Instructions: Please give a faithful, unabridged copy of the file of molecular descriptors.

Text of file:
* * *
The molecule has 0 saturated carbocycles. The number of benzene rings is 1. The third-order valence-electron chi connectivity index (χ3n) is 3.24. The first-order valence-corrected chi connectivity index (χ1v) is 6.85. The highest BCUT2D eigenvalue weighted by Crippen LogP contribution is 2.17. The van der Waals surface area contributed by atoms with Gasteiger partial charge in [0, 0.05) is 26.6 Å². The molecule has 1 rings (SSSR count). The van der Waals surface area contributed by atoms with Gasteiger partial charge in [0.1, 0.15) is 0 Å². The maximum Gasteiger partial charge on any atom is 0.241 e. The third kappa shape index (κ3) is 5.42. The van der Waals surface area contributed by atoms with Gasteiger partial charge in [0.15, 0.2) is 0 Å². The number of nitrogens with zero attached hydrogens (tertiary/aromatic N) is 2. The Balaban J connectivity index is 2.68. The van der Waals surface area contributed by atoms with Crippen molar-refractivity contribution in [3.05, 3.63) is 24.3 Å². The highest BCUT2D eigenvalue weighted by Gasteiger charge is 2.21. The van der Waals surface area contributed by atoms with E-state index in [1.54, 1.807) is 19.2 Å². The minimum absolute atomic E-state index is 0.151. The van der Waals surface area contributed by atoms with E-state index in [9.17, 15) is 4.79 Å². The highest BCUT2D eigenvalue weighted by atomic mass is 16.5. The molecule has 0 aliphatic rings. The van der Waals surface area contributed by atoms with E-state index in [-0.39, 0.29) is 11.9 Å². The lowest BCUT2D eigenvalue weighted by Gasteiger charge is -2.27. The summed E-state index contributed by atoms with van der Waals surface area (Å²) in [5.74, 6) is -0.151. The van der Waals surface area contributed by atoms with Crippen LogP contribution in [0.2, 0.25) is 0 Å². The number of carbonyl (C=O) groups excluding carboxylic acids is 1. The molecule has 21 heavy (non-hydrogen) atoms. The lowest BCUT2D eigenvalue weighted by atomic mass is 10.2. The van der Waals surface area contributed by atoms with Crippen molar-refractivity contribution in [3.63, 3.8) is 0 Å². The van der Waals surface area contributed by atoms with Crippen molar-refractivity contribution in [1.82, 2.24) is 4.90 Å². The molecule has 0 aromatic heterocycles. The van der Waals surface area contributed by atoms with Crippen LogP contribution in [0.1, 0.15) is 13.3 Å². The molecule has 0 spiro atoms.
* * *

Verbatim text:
The molecule has 0 saturated carbocycles. The number of benzene rings is 1. The third-order valence-electron chi connectivity index (χ3n) is 3.24. The first-order valence-corrected chi connectivity index (χ1v) is 6.85. The highest BCUT2D eigenvalue weighted by Crippen LogP contribution is 2.17. The van der Waals surface area contributed by atoms with Gasteiger partial charge in [0, 0.05) is 26.6 Å². The molecule has 1 rings (SSSR count). The van der Waals surface area contributed by atoms with Gasteiger partial charge in [0.1, 0.15) is 0 Å². The maximum Gasteiger partial charge on any atom is 0.241 e. The third kappa shape index (κ3) is 5.42. The van der Waals surface area contributed by atoms with Gasteiger partial charge in [0.15, 0.2) is 0 Å². The number of nitrogens with zero attached hydrogens (tertiary/aromatic N) is 2. The Balaban J connectivity index is 2.68. The van der Waals surface area contributed by atoms with Crippen molar-refractivity contribution in [3.05, 3.63) is 24.3 Å². The highest BCUT2D eigenvalue weighted by Gasteiger charge is 2.21. The van der Waals surface area contributed by atoms with E-state index in [1.54, 1.807) is 19.2 Å². The minimum absolute atomic E-state index is 0.151. The van der Waals surface area contributed by atoms with E-state index in [9.17, 15) is 4.79 Å². The highest BCUT2D eigenvalue weighted by atomic mass is 16.5. The molecule has 0 aliphatic rings. The van der Waals surface area contributed by atoms with E-state index in [-0.39, 0.29) is 11.9 Å². The lowest BCUT2D eigenvalue weighted by Gasteiger charge is -2.27. The summed E-state index contributed by atoms with van der Waals surface area (Å²) in [5.74, 6) is -0.151. The van der Waals surface area contributed by atoms with Crippen LogP contribution in [0.2, 0.25) is 0 Å². The number of carbonyl (C=O) groups excluding carboxylic acids is 1. The molecule has 21 heavy (non-hydrogen) atoms. The lowest BCUT2D eigenvalue weighted by atomic mass is 10.2. The van der Waals surface area contributed by atoms with Crippen molar-refractivity contribution in [3.63, 3.8) is 0 Å². The van der Waals surface area contributed by atoms with Crippen molar-refractivity contribution in [1.82, 2.24) is 4.90 Å². The molecule has 0 aromatic heterocycles. The van der Waals surface area contributed by atoms with Crippen LogP contribution in [0.1, 0.15) is 13.3 Å². The molecule has 0 spiro atoms.